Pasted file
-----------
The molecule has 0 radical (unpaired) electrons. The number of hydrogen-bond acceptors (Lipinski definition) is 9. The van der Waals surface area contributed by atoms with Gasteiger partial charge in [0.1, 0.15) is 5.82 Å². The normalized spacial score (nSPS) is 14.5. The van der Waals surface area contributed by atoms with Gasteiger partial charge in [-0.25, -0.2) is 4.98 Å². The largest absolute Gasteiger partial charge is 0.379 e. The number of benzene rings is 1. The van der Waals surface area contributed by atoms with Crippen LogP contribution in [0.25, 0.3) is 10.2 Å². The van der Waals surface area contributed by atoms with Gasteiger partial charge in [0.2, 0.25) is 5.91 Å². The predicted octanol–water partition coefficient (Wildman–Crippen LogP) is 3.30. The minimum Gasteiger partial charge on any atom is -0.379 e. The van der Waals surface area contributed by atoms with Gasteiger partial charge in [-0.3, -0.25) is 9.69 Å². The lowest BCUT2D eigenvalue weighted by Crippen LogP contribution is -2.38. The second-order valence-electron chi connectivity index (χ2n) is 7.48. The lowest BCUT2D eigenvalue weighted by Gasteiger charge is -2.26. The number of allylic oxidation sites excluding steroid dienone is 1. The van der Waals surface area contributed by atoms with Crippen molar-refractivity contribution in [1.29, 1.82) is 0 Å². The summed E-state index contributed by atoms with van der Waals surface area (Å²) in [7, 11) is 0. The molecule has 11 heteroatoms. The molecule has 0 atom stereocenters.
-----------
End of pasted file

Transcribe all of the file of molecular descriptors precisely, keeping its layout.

The molecule has 0 radical (unpaired) electrons. The number of hydrogen-bond acceptors (Lipinski definition) is 9. The van der Waals surface area contributed by atoms with Gasteiger partial charge in [0.1, 0.15) is 5.82 Å². The normalized spacial score (nSPS) is 14.5. The van der Waals surface area contributed by atoms with Gasteiger partial charge in [-0.25, -0.2) is 4.98 Å². The largest absolute Gasteiger partial charge is 0.379 e. The number of benzene rings is 1. The van der Waals surface area contributed by atoms with Crippen LogP contribution in [0.25, 0.3) is 10.2 Å². The van der Waals surface area contributed by atoms with Gasteiger partial charge in [0.2, 0.25) is 5.91 Å². The predicted octanol–water partition coefficient (Wildman–Crippen LogP) is 3.30. The minimum Gasteiger partial charge on any atom is -0.379 e. The van der Waals surface area contributed by atoms with Gasteiger partial charge in [-0.3, -0.25) is 9.69 Å². The lowest BCUT2D eigenvalue weighted by Crippen LogP contribution is -2.38. The second-order valence-electron chi connectivity index (χ2n) is 7.48. The lowest BCUT2D eigenvalue weighted by Gasteiger charge is -2.26. The number of allylic oxidation sites excluding steroid dienone is 1. The van der Waals surface area contributed by atoms with Crippen molar-refractivity contribution in [1.29, 1.82) is 0 Å². The summed E-state index contributed by atoms with van der Waals surface area (Å²) in [7, 11) is 0. The molecule has 11 heteroatoms. The molecule has 0 atom stereocenters.